He's an older guy named Joe, and he radiates a security guard authority that makes the kids snap to right away. He goes over to the tot lot and you can immediately see the kids become crestfallen, "here comes The Man." That Joe is older, frailer and smaller than I am, for example, means nothing. They respect him, me? Not so much. Me, I'm just some generic white guy dad. Randi they respect much more, as she can use her TEACHER VOICE, but it's just so much easier to get Joe and stay out of it.
A couple of days ago, as Joe marched a group of middle school aged boys out of the tot lot, I saw one boy look at us, with anger seething in his eyes and he said to me that ultimate middle school put-d0wn, "Snitch!" At one time, way back when, this might have hurt my feelings, when I was in middle school, I guess. But now that I'm almost 38 and have a kid to worry about I can only laugh and remember.
But now we're the parents who snitch on the kids. So we're now obligated to do it each and every time they overdo it in the tot lot, which happens all the time.
But what is it about middle schoolers that makes it so easy to feel irritated with them? It's such a strange time in life. The kids are definitely out of their little, cute, cuddly phase, yet they still want to do little kid things. They aren't high schoolers yet, who are off doing their own thing, for better or worse. (In NYC this is too often for the worse.)
I actually understand why these kids are so defensive. For the boys they have suddenly become painfully aware of the opposite sex, at precisely the moment when the opposite sex has become even more painfully unaware of them, or so it seemed so many years ago. Your friends become your whole world, and acceptance means everything. Pushing boundaries and defying authority becomes more and more important. At the same time you become more sensitive to everything.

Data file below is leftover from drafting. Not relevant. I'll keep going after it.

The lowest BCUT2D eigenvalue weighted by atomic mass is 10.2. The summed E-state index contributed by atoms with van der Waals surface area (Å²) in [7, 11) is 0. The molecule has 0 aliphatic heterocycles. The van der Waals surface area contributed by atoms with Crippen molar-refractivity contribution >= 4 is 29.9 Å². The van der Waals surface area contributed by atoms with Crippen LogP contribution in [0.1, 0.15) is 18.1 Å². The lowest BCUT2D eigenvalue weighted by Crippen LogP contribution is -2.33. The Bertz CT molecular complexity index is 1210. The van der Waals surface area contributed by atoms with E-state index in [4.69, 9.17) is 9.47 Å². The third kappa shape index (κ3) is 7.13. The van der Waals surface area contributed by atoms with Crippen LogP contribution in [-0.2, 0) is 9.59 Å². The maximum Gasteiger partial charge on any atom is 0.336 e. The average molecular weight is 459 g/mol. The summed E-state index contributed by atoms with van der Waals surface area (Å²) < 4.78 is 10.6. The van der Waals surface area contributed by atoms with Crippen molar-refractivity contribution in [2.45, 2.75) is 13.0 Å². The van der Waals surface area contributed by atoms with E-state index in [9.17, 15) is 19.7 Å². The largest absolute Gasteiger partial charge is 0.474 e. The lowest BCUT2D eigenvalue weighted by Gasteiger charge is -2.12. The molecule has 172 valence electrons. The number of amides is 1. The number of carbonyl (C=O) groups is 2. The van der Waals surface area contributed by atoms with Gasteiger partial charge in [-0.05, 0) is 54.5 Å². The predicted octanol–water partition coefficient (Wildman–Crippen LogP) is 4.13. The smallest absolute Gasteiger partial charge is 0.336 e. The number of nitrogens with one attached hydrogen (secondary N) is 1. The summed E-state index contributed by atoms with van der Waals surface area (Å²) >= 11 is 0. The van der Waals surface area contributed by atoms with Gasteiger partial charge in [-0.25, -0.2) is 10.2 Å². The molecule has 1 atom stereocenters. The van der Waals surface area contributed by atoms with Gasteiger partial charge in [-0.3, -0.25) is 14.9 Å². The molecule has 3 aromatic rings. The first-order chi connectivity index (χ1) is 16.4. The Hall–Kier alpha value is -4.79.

I will never forget the hurt of being excluded from a birthday party in seventh grade, for someone who lived up my block. From my window I watched kids, in some cases my own friends, walk up my own block and past my window, but I couldn't go. You know why? Because in seventh grade you're finally allowed to choose your own friends, and aren't obligated to invite all the kids you were forced to hang out with when you were toddlers and pre-schoolers. In other words, your parents can't set your social calendar anymore. It's liberating and terrifying.
At the same time you start to resent the way certain authority figures still put the squish on you whenever they feel like it, and they still don't treat you any different than when you were a little, little kid. That's probably why the kids seemed, in part, so hurt when Joe has to crack down on them.
The question then becomes when does it end? It ends, for the kids we see, when they go to high school and they become too old to go back to their old playground. By then they might even be tool old to "play" anyway, which is kind of sad in it's way.
As for now I've realized the best thing I can do is probably let Joe do all the heavy lifting and make it as little about us versus them as possible. The middle schoolers can be rude, crude and annoying but hopefully it's just a phase. Right, it's just a phase?